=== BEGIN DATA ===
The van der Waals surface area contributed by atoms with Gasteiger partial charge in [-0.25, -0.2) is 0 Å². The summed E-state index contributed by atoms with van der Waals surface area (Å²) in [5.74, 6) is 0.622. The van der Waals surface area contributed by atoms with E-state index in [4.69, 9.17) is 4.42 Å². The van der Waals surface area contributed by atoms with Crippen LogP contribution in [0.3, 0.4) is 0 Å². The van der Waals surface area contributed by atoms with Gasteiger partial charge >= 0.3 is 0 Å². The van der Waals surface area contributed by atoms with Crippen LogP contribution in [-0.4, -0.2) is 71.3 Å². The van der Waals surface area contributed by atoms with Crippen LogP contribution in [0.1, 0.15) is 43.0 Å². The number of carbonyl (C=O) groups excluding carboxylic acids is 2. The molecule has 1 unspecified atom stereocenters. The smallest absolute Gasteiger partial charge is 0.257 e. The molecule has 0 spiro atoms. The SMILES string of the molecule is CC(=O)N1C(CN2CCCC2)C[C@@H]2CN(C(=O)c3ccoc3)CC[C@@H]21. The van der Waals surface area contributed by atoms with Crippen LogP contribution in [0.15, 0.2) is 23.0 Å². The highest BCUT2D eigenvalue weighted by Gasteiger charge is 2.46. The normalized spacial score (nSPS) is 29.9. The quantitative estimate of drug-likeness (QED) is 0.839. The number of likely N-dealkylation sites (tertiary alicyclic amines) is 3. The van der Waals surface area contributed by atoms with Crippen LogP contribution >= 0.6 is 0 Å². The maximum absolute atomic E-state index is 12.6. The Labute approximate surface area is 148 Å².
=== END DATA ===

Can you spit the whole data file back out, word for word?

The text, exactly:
The van der Waals surface area contributed by atoms with Gasteiger partial charge in [-0.25, -0.2) is 0 Å². The summed E-state index contributed by atoms with van der Waals surface area (Å²) in [5.74, 6) is 0.622. The van der Waals surface area contributed by atoms with E-state index in [4.69, 9.17) is 4.42 Å². The van der Waals surface area contributed by atoms with Crippen LogP contribution in [0.3, 0.4) is 0 Å². The van der Waals surface area contributed by atoms with Gasteiger partial charge >= 0.3 is 0 Å². The van der Waals surface area contributed by atoms with Crippen LogP contribution in [-0.4, -0.2) is 71.3 Å². The van der Waals surface area contributed by atoms with Crippen LogP contribution in [0.1, 0.15) is 43.0 Å². The number of carbonyl (C=O) groups excluding carboxylic acids is 2. The molecule has 1 unspecified atom stereocenters. The smallest absolute Gasteiger partial charge is 0.257 e. The molecule has 0 spiro atoms. The SMILES string of the molecule is CC(=O)N1C(CN2CCCC2)C[C@@H]2CN(C(=O)c3ccoc3)CC[C@@H]21. The van der Waals surface area contributed by atoms with Crippen LogP contribution in [0.15, 0.2) is 23.0 Å². The highest BCUT2D eigenvalue weighted by Gasteiger charge is 2.46. The normalized spacial score (nSPS) is 29.9. The quantitative estimate of drug-likeness (QED) is 0.839. The number of likely N-dealkylation sites (tertiary alicyclic amines) is 3. The van der Waals surface area contributed by atoms with Crippen LogP contribution >= 0.6 is 0 Å². The maximum absolute atomic E-state index is 12.6. The Labute approximate surface area is 148 Å².